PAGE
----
Database Migration: Problems & Solution
Despite the palpable advantages of newer platforms and the infrastructure enhancements it can offer companies of all shapes and sizes, many are hesitant to make the switch; and for good reasons. Time, complexity, downtime and cost are the primary inhibitors to most database migration projects. Database upgrades are often tedious, complicated and error-prone, resulting in overtime hours for database administrators (DBAs) and an unacceptable amount of downtime. All the while, costs escalate.
Time and complexity
Given an average size database, it can take roughly six hours to configure and upgrade a single database server. With many organizations running tens, hundreds or even thousands of database instances, the time required for a complete database upgrade can be overwhelming. In addition, many of today’s IT infrastructures have become large, unwieldy environments, featuring disparate and sprawling technologies. Servers and storage are often in many different configurations, operating system versions and data structures, and companies support a variety of applications and user services. As a result, infrastructure complexity is staggering and can render any technology upgrade—database or otherwise—a difficult and time-consuming task.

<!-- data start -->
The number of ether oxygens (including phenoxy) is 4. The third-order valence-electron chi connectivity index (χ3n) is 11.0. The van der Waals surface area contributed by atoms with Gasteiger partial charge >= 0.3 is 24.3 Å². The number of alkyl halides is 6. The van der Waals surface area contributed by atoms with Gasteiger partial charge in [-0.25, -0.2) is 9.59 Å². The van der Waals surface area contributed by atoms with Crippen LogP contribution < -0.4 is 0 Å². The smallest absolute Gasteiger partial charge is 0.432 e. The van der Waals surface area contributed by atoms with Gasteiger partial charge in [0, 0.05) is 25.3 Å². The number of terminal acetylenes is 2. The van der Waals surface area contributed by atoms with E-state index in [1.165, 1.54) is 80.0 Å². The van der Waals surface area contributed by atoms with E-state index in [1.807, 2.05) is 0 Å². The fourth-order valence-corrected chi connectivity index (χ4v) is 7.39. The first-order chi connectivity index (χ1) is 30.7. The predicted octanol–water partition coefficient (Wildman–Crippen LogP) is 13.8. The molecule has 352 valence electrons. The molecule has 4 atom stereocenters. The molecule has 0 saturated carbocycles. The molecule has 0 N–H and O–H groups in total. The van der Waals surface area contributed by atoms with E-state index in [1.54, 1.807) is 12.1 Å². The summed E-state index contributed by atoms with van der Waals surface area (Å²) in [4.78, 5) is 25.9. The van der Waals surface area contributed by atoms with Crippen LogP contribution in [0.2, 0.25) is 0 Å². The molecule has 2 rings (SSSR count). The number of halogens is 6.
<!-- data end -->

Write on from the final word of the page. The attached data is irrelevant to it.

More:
The real drawback of a database migration project is downtime. As the time and complexity ofconfiguration and deployment rise, so too does the reality of database downtime. And when data is rendered unavailable during a database changeover, the burden of migration extends beyond the IT department and negatively impacts business users and the business as a whole. Not surprisingly, workforce productivity can suffer, mission-critical systems come to a standstill and the company’s bottom line is adversely affected. As most IT departments are charged with the dual-pronged assignment of helping advance the business and keep the business running, the advantages of a database upgrade and disadvantages of the resulting downtime are often at odds.
The expense of a database migration project extends well beyond software licenses and possible hardware acquisition. Direct costs relating to internal and outsourced IT resources and indirect costs of lost productivity and profit stemming from downtime can be substantial. The longer it takes for a database environment to be configured, implemented, tested and switched over, the more it will consume an IT budget. And as IT hours, downtime and errors mount, so do the business costs associated with migration. Yes International Corporation provides these services cost-effectively, and with fewer errors and less downtime.